Definitions

Behavioural science: The study of human decision-making, incorporating insights from behavioural economics, social psychology, and other related disciplines.

System 1 decision-making: As coined by Nobel Prize-winner Daniel Kahneman, this is the term for decision-making that is fast, instinctual and largely unconscious, as opposed to the other method, System 2, which is slower, and requires more mental effort and time.

Choice satisficing: Coined by economist Herbert Simon, this means making a choice based on what is good enough, rather than seeking the best option possible (‘maximizing’), thereby saving cognitive effort (thinking).

Behavioural economics

If you are in business, you are in the business of behaviour. You need to understand what causes people to buy and use your products and services, and you need to do these things better than your competitors to survive and grow.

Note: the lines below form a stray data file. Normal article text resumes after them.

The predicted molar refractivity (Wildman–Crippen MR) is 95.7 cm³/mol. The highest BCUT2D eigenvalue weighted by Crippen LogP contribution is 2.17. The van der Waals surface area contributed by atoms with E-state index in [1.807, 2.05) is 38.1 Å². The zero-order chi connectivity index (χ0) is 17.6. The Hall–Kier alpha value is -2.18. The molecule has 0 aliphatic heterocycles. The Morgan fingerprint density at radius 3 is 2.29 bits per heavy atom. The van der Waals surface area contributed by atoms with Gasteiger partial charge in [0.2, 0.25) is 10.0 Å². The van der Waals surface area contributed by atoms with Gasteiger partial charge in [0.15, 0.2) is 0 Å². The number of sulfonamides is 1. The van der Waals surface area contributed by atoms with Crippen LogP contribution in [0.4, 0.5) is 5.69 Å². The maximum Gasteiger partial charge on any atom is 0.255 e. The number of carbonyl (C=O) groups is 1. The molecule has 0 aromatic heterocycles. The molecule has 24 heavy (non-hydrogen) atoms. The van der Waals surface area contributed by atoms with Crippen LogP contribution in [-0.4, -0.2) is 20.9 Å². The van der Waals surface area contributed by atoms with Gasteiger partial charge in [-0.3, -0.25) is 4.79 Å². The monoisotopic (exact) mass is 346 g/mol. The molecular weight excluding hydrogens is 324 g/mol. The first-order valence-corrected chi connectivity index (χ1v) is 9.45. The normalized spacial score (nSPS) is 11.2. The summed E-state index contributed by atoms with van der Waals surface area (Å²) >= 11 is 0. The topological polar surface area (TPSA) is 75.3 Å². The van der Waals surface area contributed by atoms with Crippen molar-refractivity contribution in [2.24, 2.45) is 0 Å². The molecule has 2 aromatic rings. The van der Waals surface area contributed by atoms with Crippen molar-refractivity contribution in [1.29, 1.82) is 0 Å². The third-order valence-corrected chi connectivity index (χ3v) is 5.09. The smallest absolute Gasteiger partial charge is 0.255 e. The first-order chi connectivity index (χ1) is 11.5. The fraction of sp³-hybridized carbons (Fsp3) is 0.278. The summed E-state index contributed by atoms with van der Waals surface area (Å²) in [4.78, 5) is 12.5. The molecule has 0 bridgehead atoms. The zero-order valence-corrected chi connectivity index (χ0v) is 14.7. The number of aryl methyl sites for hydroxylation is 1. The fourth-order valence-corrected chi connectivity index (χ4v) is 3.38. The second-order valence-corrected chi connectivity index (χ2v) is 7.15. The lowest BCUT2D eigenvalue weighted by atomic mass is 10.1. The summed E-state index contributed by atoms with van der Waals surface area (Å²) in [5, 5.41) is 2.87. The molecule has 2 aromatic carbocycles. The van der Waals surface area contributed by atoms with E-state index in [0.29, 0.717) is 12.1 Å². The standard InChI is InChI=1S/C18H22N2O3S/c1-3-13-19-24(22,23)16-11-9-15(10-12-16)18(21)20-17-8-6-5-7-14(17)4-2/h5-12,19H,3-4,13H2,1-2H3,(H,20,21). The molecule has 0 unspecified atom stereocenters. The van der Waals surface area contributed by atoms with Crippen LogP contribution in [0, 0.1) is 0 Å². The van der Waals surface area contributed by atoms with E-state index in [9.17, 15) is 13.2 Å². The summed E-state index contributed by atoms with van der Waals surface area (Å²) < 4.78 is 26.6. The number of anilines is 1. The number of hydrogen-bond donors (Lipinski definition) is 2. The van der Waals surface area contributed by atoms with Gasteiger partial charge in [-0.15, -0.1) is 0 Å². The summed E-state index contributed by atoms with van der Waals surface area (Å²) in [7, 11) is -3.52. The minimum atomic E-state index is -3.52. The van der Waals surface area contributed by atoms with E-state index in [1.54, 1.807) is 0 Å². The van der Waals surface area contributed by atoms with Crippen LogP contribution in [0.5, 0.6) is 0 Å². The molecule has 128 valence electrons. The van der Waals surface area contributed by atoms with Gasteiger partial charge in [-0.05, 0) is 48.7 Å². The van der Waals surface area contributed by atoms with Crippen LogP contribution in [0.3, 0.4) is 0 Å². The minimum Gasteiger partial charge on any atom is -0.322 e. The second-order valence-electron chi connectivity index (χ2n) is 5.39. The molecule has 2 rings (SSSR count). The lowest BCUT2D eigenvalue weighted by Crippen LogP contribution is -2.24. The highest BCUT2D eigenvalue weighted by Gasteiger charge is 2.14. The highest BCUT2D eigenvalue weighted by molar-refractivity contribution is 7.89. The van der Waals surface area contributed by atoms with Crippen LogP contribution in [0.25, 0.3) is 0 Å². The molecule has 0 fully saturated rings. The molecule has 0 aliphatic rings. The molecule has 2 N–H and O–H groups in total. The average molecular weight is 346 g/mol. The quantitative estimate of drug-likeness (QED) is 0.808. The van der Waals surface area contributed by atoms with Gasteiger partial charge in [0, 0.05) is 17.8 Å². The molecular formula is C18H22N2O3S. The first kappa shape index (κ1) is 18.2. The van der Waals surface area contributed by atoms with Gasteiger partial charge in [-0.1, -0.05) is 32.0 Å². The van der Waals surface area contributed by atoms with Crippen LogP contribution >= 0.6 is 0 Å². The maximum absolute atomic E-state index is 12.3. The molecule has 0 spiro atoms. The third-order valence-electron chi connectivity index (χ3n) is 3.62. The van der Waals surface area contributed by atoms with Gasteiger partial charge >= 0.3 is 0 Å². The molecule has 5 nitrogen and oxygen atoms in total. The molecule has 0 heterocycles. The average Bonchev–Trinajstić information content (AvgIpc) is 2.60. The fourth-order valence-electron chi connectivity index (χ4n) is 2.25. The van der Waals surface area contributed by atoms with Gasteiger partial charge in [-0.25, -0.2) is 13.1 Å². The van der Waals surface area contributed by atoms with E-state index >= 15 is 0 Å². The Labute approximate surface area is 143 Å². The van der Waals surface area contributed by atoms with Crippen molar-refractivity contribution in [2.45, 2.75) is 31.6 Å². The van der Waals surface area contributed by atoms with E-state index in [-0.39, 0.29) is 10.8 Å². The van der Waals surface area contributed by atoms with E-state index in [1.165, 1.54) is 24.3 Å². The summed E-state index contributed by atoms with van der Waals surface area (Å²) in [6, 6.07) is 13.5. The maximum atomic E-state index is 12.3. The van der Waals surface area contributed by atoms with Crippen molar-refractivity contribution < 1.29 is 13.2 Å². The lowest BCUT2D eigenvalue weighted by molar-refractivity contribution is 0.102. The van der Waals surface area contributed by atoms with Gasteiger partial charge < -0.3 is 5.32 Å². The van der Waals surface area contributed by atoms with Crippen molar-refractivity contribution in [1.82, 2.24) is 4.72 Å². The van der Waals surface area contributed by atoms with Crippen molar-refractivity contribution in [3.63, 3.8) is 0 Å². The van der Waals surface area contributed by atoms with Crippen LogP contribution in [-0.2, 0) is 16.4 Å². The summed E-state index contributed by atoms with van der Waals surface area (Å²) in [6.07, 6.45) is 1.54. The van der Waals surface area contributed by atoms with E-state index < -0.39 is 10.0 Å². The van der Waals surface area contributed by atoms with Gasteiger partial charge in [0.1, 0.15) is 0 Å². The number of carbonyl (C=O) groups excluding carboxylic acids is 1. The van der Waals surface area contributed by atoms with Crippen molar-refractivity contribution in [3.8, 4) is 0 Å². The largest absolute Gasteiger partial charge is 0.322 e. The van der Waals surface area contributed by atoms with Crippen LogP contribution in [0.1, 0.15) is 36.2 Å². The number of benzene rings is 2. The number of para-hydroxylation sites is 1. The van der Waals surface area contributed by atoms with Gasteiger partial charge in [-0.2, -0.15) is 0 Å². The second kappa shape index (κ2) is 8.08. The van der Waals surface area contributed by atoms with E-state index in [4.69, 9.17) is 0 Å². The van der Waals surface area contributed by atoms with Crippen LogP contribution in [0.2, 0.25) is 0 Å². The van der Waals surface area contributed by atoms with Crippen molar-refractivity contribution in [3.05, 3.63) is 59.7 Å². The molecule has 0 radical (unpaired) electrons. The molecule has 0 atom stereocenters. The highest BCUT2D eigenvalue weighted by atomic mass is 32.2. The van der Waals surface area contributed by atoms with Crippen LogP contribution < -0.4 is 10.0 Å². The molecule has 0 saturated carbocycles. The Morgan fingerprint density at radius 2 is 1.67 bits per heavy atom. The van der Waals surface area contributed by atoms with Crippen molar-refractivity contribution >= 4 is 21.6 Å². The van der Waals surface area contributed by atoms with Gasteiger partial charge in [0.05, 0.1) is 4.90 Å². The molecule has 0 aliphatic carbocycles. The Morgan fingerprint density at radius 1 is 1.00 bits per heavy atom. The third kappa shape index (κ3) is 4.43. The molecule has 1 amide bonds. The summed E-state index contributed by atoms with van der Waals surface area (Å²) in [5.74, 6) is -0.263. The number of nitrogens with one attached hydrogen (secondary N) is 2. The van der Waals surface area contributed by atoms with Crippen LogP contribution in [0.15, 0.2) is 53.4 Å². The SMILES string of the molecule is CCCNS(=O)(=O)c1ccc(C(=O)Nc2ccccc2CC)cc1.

But what do people want? Generally speaking, they want companies to “make it easy” – in the words of the University of Chicago Professor Richard Thaler, co-author of ground-breaking book “Nudge” and winner of the Nobel Prize for Economics.